In this post, we’ll look at the “builder pattern”, and discuss various ways of implementing it in F#.
The builder pattern is used when you need to construct a valid object using a series of individual steps, rather than using a single constructor. This need arises when:
- you want to break the construction into steps for clarity. This can be useful when constructing complex objects for testing. It can also be used for performance, such the StringBuilder class in C# and Java.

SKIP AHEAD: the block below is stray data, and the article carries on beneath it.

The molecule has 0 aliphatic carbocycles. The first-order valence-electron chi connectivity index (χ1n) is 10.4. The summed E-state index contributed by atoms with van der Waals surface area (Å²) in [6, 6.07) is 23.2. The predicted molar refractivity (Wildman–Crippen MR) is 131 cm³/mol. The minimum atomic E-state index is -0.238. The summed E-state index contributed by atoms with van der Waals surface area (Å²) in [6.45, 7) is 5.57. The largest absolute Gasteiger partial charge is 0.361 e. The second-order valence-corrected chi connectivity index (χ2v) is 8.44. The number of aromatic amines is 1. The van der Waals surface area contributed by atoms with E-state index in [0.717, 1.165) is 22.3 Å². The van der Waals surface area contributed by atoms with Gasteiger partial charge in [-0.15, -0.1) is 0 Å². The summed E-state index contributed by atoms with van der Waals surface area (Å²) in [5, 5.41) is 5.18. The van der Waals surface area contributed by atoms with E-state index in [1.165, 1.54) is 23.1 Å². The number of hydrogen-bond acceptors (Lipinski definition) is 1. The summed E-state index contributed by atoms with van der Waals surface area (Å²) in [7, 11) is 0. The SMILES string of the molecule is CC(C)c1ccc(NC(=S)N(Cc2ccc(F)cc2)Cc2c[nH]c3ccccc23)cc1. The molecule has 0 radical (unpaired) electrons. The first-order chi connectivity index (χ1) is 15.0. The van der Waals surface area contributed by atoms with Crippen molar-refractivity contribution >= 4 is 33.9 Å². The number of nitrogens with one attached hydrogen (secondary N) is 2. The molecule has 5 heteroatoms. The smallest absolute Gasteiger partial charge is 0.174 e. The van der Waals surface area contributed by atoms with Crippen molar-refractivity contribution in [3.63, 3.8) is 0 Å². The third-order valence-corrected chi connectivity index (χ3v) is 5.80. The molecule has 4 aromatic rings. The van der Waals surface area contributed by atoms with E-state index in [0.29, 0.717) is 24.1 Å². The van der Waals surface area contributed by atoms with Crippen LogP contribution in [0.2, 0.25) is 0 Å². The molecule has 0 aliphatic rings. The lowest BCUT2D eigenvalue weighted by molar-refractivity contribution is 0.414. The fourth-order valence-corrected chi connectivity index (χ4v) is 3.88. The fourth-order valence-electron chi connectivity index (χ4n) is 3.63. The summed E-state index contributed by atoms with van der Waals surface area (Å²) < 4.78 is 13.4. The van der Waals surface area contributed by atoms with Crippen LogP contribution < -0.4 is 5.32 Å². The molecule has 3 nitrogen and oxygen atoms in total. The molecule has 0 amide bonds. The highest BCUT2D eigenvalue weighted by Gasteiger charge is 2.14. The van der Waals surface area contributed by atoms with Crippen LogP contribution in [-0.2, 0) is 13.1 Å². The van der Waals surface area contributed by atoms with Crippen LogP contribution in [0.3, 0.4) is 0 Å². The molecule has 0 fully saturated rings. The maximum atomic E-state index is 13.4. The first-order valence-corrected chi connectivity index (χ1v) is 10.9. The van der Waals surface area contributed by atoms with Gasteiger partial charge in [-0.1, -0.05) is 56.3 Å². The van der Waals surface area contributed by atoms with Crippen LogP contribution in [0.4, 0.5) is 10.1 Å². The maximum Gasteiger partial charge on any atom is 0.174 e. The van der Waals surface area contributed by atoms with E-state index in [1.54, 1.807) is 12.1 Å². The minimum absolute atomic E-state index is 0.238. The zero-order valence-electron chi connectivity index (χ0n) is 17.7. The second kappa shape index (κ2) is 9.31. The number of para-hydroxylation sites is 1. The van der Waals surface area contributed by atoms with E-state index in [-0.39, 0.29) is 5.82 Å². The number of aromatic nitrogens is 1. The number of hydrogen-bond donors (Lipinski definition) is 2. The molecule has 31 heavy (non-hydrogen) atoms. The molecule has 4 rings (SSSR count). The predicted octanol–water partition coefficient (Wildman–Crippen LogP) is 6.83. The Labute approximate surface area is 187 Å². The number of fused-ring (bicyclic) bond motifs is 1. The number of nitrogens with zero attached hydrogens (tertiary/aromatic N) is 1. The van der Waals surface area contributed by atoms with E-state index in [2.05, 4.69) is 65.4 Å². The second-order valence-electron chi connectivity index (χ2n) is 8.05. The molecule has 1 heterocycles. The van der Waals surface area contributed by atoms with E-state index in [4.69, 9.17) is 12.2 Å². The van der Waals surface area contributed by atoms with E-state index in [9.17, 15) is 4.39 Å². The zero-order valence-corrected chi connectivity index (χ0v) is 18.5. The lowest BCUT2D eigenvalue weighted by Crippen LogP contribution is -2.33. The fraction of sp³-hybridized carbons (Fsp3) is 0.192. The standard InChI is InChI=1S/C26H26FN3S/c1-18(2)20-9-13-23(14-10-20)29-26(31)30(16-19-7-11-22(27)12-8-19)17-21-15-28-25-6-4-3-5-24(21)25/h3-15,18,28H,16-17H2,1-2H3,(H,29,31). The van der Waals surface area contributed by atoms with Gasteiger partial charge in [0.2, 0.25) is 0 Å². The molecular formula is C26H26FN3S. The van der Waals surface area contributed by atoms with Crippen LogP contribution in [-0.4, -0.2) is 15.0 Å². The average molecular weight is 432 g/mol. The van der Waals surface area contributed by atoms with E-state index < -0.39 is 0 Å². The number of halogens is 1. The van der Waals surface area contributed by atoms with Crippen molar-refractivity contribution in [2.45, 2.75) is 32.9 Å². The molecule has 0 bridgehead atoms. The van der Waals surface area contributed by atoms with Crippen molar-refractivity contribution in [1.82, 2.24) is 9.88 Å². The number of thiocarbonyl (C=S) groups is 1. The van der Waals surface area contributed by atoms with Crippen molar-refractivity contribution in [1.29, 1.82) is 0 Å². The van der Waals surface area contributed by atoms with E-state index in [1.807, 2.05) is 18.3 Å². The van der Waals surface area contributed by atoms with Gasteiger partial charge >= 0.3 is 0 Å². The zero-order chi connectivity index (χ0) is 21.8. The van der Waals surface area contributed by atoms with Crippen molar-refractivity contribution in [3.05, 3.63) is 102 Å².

- you want to validate each construction step separately.
- you don’t have all the data available, e.g. while a user is filling out a multi-part form, or when partial data arrives as events or messages. (This last one is sometimes also called an Aggregator).
In F# there is another concept called “builder” – a computation expression builder. This is not related to the classic “builder pattern” at all. For more, see the computation expressions series.